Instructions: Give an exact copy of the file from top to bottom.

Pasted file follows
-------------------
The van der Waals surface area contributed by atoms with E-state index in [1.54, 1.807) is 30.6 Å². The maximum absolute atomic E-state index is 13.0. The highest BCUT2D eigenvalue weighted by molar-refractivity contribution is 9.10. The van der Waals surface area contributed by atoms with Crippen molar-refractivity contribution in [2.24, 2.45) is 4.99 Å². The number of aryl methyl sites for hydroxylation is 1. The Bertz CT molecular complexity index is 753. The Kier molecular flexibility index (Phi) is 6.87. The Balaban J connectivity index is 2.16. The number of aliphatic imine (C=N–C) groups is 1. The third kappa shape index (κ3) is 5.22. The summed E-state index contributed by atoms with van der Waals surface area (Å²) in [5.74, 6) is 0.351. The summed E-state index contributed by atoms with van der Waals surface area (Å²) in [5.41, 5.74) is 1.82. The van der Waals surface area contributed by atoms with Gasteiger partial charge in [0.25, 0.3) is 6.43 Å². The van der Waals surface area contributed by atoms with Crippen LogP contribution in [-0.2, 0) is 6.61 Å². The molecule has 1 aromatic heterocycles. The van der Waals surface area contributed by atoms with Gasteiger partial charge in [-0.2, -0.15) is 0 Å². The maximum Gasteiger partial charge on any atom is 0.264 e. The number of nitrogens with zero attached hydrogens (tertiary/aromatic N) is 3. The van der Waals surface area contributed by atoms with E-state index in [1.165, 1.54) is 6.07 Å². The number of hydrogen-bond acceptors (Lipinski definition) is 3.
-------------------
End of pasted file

The van der Waals surface area contributed by atoms with E-state index in [1.54, 1.807) is 30.6 Å². The maximum absolute atomic E-state index is 13.0. The highest BCUT2D eigenvalue weighted by molar-refractivity contribution is 9.10. The van der Waals surface area contributed by atoms with Crippen molar-refractivity contribution in [2.24, 2.45) is 4.99 Å². The number of aryl methyl sites for hydroxylation is 1. The Bertz CT molecular complexity index is 753. The Kier molecular flexibility index (Phi) is 6.87. The Balaban J connectivity index is 2.16. The number of aliphatic imine (C=N–C) groups is 1. The third kappa shape index (κ3) is 5.22. The summed E-state index contributed by atoms with van der Waals surface area (Å²) in [5.74, 6) is 0.351. The summed E-state index contributed by atoms with van der Waals surface area (Å²) in [5.41, 5.74) is 1.82. The van der Waals surface area contributed by atoms with Gasteiger partial charge in [0.25, 0.3) is 6.43 Å². The van der Waals surface area contributed by atoms with Crippen LogP contribution in [-0.2, 0) is 6.61 Å². The molecule has 1 aromatic heterocycles. The van der Waals surface area contributed by atoms with Gasteiger partial charge in [-0.2, -0.15) is 0 Å². The maximum Gasteiger partial charge on any atom is 0.264 e. The number of nitrogens with zero attached hydrogens (tertiary/aromatic N) is 3. The van der Waals surface area contributed by atoms with E-state index in [1.165, 1.54) is 6.07 Å². The number of hydrogen-bond acceptors (Lipinski definition) is 3.